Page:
Education in general practice encompasses education as it applies to all general practitioners (GPs) in a variety of contexts. Opportunities for teaching, learning, supervising, mentoring, or role modelling occur within the practice or outside it, and educational skills may be used by GPs in their interactions with other health professionals, peers, students, individual patients, or community groups.
Teaching is an integral part of good medical practice.1 While adages such as ‘see one, do one, teach one’ reflect the long history of intertwined clinical and educational practice, modern medical education no longer views a skilled clinician as automatically a skilled educator.2 Gaining the skills of an educator is an endeavour in its own right.3
Within general practice training, there have been calls to improve vertical integration of teaching and learning.4 While GPs in training cannot take final responsibility for care of patients seen by medical students,5 they can play an important role in medical student education.6-8 GPs may also be called upon to educate peers,9 support interdisciplinary learning, or provide education for local community groups. Some GPs may be interested in acquiring extended skills to become a GP supervisor or medical educator.9
Teaching occurs in many circumstances: planned and unplanned, with or without a patient present, and with single or multiple learners. There are a range of theories on adult learning,10 and the use of these theories is important for education in general practice. Learners are not empty containers into which knowledge is poured by the teacher. General practice education is experiential and is context and learner dependent. Therefore, educational approaches need to be adapted to the circumstance.
Adult learning theories suggest that adults plan, manage and assess their own learning to accomplish self-motivation and independence in their learning.11 Learners are internally motivated to learn if they understand why something is important, or how knowledge and skills can be applied practically. Consequently, active learning methods are most effective using strategies such as case-based learning.11,12
Coaching is an essential technique. Coaching differs from mentoring in that it does not focus just on advice and counselling but rather requires the provision of feedback and a combination of questioning, challenging, and encouragement to help the coached person achieve their full potential.12 There is no one right way to coach a learner, the most appropriate approach will depend on the individual coaches and learners involved.13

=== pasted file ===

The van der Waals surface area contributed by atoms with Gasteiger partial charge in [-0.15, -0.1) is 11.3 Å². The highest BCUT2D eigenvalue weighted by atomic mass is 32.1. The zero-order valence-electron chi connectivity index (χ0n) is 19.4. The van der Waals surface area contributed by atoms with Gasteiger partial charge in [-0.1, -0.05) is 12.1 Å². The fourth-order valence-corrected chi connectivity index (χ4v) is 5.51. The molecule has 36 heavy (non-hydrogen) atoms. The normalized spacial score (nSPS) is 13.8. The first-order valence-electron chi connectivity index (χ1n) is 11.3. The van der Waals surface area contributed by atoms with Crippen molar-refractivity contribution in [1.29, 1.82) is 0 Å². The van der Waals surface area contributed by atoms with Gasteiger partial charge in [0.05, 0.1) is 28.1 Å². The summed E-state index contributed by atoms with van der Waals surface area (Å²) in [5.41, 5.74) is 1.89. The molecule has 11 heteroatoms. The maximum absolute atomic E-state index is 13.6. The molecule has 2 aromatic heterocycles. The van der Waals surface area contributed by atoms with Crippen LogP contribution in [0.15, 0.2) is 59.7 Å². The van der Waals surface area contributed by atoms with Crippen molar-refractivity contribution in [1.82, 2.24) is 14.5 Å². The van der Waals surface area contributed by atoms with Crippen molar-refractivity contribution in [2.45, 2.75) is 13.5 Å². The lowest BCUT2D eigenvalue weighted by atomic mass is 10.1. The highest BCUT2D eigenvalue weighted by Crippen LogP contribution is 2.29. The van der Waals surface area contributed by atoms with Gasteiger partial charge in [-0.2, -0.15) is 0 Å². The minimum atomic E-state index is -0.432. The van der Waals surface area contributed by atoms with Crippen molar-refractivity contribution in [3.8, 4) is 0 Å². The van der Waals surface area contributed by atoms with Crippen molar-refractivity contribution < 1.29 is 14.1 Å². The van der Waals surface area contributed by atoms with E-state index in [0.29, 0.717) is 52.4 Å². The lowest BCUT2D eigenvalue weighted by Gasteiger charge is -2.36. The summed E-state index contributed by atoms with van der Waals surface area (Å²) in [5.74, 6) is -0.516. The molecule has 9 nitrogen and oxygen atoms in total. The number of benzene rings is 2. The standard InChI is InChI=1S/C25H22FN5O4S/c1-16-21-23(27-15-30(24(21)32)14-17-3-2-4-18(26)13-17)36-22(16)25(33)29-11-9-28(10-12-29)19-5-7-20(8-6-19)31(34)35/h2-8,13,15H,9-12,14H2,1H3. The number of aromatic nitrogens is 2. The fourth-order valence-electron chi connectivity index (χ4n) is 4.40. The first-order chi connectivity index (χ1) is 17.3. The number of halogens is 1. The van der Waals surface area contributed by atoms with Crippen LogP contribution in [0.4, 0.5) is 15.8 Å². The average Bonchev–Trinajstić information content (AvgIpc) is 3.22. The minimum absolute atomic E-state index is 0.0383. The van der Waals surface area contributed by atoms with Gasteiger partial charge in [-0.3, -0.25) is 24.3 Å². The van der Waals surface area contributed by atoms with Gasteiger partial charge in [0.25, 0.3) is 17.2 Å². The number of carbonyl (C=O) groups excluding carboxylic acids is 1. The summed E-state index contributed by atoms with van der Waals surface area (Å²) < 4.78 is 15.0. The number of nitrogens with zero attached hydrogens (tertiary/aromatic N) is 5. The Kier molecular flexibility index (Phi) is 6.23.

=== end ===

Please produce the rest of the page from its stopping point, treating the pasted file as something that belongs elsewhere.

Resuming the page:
Feedback is an essential tool of coaches and an indispensable element of effective clinical learning.14 Feedback should be dialogic, specific, in real time, and learner-focused to help them achieve their goals.12 There is no one-size-fits all approach to feedback. When, how, and by whom feedback is delivered matters.15
Feedback also does not occur in a vacuum; learning cultures facilitate and constrain the exchange of good feedback. The ‘learning environment’, which includes the psychological states and relationships between participants,16 significantly impacts how feedback occurs.17,18 While transformative learning can eventuate from disorientating discomfort,19 unsafe experiences can be damaging.20 It is important that learning environments are free from bullying and harassment, are inclusive and culturally safe and allow educational discourse to occur with a focus on improvement.1,21,22
Learning also occurs through observing and imitating others.23 Medical students view GP trainees, as well as supervisors, as role models and identify this as one of the most important ways they learn.24 Role-modelling of both positive and negative behaviours can influence the formation of a learner’s professional identity,24 and it is therefore an important role for all GPs to facilitate learning for peers and those less experienced than themselves.